Logical states go farther than just True or False. Instead, there is a likelihood and a veracity. Likelihood 0 veracity 100% means known to be false. Likelihood 100% veracity 100% means known to be true. Veracity 0 means not worth considering.
Michael S. P. Miller (first a coworker, then a friend, and then a co-researcher) has an interest in human-like AI and robotics. Toni Poper (first a coworker, then a friend, then wife, and then a co-researcher) is an algorithm expert. Together, we added to the JCB system, coming up with an extended chatbot, JCB-Robotics. This version of JCB allows for imperatives and commands. For instance, items beginning with “You must” or “You shall”. Since one mind can have several bodies, and the bodies can have names, you can command a specific body to do something, as in “Huey shall” or “Dewey must” or “Either Hewey or Louis must”. Toni Poper pointed out the such a system should adhere to something akin to Asimov’s Laws, and reject dangerous instructions.
So, JCB-Robotics was born. If a block of text can be categorized as an imperative, then JCB attempts to prove that it is legal to execute. For instance, if I say “You must kill Julio”, the system will respond with something on the order of “Kill is a subset of harm. Julio is a human. This conflicts with ‘You shall not harm a human.’.”. Given that a command is valid for execution, it goes into the execution queue. Items in the execution queue are handled on an as-available basis. Once something has been executed, it is marked as True in the execution queue, and then re-optimized. For instance, if the command is “Make a quesadilla or a PBJ”, then this gets factored to “Either make a quesadilla or make a PBJ”. Assuming the quesadilla ingredients are more readily available than the PBJ ingredients, the quesadilla gets made. Then, “make a quesadilla” is replaced in the queue as “Either true or make a PBJ”, which optimizes to “True”, which drops out of the queue.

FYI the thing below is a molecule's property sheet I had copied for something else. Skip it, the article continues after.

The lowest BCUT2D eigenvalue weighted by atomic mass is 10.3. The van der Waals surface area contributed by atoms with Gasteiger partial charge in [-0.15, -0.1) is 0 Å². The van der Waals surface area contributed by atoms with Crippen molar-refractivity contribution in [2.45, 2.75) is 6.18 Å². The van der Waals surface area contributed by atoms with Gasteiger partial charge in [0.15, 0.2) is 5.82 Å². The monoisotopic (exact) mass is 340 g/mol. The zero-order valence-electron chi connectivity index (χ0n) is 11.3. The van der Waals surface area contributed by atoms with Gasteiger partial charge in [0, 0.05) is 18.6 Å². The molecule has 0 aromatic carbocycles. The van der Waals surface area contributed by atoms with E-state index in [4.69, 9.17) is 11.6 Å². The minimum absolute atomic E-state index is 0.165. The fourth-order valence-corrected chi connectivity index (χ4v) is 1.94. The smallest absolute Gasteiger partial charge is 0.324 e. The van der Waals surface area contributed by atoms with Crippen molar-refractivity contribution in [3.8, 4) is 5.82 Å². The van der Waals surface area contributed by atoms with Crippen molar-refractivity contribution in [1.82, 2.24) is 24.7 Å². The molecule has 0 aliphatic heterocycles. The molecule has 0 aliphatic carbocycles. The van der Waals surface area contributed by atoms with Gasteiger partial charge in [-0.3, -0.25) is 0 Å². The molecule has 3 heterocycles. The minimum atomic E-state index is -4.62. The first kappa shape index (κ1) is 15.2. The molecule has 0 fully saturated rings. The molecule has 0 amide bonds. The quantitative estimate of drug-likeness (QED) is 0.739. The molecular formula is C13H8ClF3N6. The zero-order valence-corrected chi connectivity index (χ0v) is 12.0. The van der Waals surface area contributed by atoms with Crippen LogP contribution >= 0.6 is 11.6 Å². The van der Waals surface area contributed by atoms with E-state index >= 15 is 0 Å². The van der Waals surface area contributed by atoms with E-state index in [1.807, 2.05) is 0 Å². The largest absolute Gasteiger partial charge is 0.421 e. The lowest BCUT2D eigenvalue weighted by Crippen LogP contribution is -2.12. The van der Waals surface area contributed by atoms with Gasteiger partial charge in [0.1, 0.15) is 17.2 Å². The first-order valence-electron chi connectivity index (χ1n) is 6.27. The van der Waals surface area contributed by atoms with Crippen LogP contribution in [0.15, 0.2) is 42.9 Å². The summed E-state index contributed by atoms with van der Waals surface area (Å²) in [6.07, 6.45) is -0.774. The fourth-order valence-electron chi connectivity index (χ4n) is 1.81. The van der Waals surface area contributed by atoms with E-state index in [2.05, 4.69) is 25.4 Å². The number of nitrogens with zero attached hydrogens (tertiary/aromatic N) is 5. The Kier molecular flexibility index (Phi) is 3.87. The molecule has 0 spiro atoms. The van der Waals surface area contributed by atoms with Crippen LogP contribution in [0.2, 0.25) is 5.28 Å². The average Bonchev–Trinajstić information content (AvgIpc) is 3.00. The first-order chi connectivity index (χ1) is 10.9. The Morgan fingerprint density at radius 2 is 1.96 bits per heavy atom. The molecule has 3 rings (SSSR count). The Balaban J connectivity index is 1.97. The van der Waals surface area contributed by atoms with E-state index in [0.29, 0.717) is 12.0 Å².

The Slow Prover would benefit greatly by being rewritten to run in a massively parallel environment, such as a multi-core system, a cooperative network, or Watson. Having a relatively complete dictionary and encyclopedic knowledge base already built would be nice, too.
Right now, when we do a Google search, we get a list of documents that might have the answer to the question we’re really trying to ask. JCB has the potential to answer questions directly. JCB also has the potential to give us systems that operate with no domain-specific programming whatsoever, or in other cases with no domain-specific programming past a simple explanation as to how things work. For robotic systems, it has the capability for the robot to do its own planning in a logical manner.